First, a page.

The second important thing is that the bell got its popular name, the Liberty Bell, in the 1830s. Although the original foundry had stamped that Leviticus quote about liberty on the bell, it wasn’t called “The Liberty Bell” until 1835. And it wasn’t named that because of the Declaration of Independence. It was named because of slavery. 

An article entitled “The Liberty Bell” appeared in the Anti-Slavery Record (published by the New York Anti-Slavery Society) that year. The article complained that Philadelphians were not living up to the “Proclaim Liberty” part of the bell’s inscription and that they should become more vigorous abolitionists. The famous abolitionist journal, The Liberator (published by William Lloyd Garrison), sounded a similar note  in 1839 when it reprinted a Boston abolitionist poem called “The Liberty Bell.” The Liberator argued that the country had not lived up to Leviticus’ instructions to proclaim liberty to all the inhabitants of the land.

The name stuck and the Liberty Bell’s iconic status grew throughout the rest of the 19th century. It was placed next to Lincoln’s casket in 1865, when the assassinated President’s body was displayed in Philadelphia on its trip from Washington DC to Springfield, Illinois. And the Bell went on frequent publicity tours between 1885 and 1915. Unfortunately, it sustained further cracks during these trips, and pieces were chipped off by souvenir hunters. So the City of Philadelphia (who owned the Bell) stopped lending it out for tours. Since then, it has been housed in increasingly secure settings in the Liberty Bell Center next to Independence Hall, in Central Philadelphia.

I think you’ll agree that the Liberty Bell has had a long and fascinating life. And if we let the over-simplified version remain the dominant story, we risk losing sight of all the important roles the Bell has played in American history. Now go and proclaim that to all the inhabitants of the land.

Buzzkill Bookshelf:

Gary Nash, The Liberty Bell.

Each year, more than two million visitors line up near Philadelphia’s Independence Hall and wait to gaze upon a flawed mass of metal forged more than two and a half centuries ago. Since its original casting in England in 1751, the Liberty Bell has survived a precarious journey on the road to becoming a symbol of the American identity, and in this masterful work, Gary B. Nash reveals how and why this voiceless bell continues to speak such volumes about our nation.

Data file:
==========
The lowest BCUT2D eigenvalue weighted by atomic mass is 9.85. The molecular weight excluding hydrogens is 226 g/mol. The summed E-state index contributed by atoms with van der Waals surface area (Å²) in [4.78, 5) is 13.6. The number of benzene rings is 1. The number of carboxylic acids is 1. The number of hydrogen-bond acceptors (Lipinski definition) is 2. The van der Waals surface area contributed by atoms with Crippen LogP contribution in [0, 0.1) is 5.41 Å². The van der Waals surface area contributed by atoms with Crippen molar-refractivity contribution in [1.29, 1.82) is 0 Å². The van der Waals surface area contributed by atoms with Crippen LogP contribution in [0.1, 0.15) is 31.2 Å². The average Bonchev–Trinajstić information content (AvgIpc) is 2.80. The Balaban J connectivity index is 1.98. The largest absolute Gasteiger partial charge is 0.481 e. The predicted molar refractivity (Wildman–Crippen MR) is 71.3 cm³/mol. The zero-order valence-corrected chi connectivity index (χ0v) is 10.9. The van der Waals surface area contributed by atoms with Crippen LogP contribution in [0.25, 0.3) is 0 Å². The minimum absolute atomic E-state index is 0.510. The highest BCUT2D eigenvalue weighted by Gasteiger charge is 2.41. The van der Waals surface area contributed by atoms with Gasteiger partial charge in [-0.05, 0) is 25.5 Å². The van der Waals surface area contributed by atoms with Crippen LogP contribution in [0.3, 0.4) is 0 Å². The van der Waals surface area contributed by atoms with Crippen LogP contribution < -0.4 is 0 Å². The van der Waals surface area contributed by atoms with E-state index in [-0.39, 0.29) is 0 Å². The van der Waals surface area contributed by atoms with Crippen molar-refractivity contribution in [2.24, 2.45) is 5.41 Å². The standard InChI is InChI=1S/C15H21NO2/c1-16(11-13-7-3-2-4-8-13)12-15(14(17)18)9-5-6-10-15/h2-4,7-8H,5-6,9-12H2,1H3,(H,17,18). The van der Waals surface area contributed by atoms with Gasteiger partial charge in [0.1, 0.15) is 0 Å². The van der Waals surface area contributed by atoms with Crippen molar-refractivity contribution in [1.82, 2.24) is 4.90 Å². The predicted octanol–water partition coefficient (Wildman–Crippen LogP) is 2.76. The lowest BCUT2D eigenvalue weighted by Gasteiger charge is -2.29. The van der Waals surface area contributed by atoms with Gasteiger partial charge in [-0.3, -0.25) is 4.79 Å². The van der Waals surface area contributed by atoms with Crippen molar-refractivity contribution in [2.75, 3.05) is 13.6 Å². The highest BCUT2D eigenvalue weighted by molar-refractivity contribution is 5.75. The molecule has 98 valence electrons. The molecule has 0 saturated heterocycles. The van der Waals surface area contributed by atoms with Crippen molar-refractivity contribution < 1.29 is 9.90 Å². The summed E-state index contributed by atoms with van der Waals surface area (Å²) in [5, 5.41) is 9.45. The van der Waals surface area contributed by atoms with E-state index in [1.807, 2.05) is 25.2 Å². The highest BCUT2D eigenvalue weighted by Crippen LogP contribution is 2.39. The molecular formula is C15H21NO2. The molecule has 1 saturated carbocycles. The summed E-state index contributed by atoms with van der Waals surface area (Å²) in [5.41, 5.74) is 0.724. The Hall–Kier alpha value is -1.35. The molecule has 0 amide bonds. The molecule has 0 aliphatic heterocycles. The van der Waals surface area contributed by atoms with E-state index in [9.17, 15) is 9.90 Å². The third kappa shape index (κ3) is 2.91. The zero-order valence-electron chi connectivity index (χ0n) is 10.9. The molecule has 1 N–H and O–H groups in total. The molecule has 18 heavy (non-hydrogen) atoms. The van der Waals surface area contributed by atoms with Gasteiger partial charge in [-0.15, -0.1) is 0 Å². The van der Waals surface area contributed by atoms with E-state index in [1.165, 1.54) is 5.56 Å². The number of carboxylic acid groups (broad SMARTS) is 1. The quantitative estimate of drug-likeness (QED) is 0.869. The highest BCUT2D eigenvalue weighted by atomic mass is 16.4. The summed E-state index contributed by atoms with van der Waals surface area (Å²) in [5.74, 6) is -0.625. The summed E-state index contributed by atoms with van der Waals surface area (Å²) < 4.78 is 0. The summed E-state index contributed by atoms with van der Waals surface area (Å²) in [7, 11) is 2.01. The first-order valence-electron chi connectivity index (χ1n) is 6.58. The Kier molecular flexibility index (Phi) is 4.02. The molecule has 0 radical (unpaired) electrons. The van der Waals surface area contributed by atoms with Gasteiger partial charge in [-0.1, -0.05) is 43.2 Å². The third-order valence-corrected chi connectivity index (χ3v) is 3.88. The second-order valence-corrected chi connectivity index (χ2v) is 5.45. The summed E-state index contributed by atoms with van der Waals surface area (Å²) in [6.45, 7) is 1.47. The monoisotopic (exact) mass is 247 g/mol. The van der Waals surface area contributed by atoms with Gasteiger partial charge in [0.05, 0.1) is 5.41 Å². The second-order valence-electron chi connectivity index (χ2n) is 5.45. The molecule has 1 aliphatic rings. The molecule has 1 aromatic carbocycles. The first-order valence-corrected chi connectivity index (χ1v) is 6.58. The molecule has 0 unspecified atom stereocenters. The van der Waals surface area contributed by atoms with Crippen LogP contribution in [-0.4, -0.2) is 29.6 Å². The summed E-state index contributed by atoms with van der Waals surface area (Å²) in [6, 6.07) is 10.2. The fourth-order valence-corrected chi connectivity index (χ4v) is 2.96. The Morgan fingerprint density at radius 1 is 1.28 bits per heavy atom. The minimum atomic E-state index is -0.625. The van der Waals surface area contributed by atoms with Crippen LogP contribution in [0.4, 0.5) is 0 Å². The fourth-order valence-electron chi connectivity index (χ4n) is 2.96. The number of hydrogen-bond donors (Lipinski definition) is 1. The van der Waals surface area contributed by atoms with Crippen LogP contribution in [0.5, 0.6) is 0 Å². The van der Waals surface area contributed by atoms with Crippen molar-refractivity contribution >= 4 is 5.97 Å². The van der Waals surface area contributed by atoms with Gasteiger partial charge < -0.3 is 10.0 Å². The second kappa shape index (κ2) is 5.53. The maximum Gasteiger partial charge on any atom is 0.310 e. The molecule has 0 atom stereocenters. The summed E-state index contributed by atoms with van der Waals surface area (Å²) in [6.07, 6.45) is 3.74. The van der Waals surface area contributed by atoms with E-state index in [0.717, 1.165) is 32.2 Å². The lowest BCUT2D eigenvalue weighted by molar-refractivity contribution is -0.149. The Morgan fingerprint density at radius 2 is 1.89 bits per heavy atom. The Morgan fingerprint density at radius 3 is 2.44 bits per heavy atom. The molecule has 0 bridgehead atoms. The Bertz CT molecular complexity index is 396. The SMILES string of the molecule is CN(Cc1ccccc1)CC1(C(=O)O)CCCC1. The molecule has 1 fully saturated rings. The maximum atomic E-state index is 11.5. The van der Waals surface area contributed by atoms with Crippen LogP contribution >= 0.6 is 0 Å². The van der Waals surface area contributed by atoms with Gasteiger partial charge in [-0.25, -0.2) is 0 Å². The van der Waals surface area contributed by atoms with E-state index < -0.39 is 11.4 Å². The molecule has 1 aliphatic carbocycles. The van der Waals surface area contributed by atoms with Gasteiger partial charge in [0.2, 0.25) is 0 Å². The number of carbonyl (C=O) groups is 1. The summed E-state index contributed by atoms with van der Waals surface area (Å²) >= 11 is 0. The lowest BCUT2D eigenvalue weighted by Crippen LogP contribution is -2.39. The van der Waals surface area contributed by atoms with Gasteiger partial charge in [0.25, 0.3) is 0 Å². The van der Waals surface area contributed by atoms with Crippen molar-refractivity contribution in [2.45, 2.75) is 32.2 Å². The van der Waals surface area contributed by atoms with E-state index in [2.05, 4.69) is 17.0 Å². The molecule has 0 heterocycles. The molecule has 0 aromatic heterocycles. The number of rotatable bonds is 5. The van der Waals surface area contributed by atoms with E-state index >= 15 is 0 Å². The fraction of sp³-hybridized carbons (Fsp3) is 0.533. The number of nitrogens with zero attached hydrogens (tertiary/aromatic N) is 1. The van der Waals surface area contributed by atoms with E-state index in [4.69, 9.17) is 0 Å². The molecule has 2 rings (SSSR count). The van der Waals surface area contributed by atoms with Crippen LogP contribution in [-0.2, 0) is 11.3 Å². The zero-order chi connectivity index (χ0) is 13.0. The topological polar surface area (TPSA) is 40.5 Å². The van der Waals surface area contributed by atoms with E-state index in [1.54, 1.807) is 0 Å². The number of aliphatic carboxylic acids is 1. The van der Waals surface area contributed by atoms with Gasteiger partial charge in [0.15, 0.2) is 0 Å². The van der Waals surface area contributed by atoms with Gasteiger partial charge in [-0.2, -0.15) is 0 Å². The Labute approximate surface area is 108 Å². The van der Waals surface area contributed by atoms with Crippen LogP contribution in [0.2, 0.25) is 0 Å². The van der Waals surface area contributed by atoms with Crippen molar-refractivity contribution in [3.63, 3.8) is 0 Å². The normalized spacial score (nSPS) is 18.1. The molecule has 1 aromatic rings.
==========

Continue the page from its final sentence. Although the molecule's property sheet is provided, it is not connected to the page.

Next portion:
A serious cultural history rooted in detailed research, Nash’s book explores the impetus behind the bell’s creation, as well as its evolutions in meaning through successive generations. With attention to Pennsylvania’s Quaker roots, he analyzes the biblical passage from Leviticus that provided the bell’s inscription and the valiant efforts of Philadelphia’s unheralded brass founders who attempted to recast the bell after it cracked upon delivery from London’s venerable Whitechapel Foundry. Nash fills in the much-needed context surrounding the bell’s role in announcing the Declaration of Independence and recounts the lesser-known histories of its seven later trips around the nation, when it served as a reminder of America’s indomitable spirit in times of conflict. Drawing upon fascinating primary source documents, Nash’s book continues a remarkable dialogue about a symbol of American patriotism second only in importance to the Stars and Stripes.